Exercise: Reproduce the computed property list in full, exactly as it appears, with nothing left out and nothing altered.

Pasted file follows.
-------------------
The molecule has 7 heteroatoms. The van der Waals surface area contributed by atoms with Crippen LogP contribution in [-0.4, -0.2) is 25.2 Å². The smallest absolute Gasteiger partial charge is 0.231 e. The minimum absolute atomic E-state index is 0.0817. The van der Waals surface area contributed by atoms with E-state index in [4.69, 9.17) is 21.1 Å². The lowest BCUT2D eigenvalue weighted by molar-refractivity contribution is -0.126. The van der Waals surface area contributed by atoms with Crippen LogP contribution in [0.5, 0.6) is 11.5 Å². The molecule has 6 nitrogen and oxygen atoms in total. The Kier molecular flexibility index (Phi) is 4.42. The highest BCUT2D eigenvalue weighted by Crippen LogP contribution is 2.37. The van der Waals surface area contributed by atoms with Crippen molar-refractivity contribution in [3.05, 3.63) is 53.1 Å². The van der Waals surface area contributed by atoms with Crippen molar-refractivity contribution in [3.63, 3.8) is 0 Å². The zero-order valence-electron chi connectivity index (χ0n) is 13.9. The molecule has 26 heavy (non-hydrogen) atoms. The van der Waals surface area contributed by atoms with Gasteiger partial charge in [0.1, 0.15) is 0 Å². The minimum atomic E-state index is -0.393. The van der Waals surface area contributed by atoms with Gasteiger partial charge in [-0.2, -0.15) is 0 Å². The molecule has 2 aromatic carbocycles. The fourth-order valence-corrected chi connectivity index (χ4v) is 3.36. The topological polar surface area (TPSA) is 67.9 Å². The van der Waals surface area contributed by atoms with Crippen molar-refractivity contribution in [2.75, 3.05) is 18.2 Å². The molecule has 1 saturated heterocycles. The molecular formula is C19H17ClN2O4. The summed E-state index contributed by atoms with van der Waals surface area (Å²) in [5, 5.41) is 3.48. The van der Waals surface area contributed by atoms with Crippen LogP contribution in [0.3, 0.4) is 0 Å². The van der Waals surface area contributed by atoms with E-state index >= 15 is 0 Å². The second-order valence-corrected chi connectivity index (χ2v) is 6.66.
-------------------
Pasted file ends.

The molecule has 7 heteroatoms. The van der Waals surface area contributed by atoms with Crippen LogP contribution in [-0.4, -0.2) is 25.2 Å². The smallest absolute Gasteiger partial charge is 0.231 e. The minimum absolute atomic E-state index is 0.0817. The van der Waals surface area contributed by atoms with E-state index in [4.69, 9.17) is 21.1 Å². The lowest BCUT2D eigenvalue weighted by molar-refractivity contribution is -0.126. The van der Waals surface area contributed by atoms with Crippen LogP contribution in [0.5, 0.6) is 11.5 Å². The molecule has 6 nitrogen and oxygen atoms in total. The Kier molecular flexibility index (Phi) is 4.42. The highest BCUT2D eigenvalue weighted by Crippen LogP contribution is 2.37. The van der Waals surface area contributed by atoms with Crippen molar-refractivity contribution in [3.05, 3.63) is 53.1 Å². The van der Waals surface area contributed by atoms with Crippen molar-refractivity contribution in [3.63, 3.8) is 0 Å². The zero-order valence-electron chi connectivity index (χ0n) is 13.9. The molecule has 26 heavy (non-hydrogen) atoms. The van der Waals surface area contributed by atoms with Gasteiger partial charge in [0.1, 0.15) is 0 Å². The minimum atomic E-state index is -0.393. The van der Waals surface area contributed by atoms with Gasteiger partial charge in [-0.2, -0.15) is 0 Å². The molecule has 2 aromatic carbocycles. The fourth-order valence-corrected chi connectivity index (χ4v) is 3.36. The topological polar surface area (TPSA) is 67.9 Å². The van der Waals surface area contributed by atoms with Crippen molar-refractivity contribution in [2.75, 3.05) is 18.2 Å². The molecule has 1 saturated heterocycles. The molecular formula is C19H17ClN2O4. The summed E-state index contributed by atoms with van der Waals surface area (Å²) in [5, 5.41) is 3.48. The van der Waals surface area contributed by atoms with Crippen LogP contribution in [0.3, 0.4) is 0 Å². The van der Waals surface area contributed by atoms with E-state index >= 15 is 0 Å². The second-order valence-corrected chi connectivity index (χ2v) is 6.66.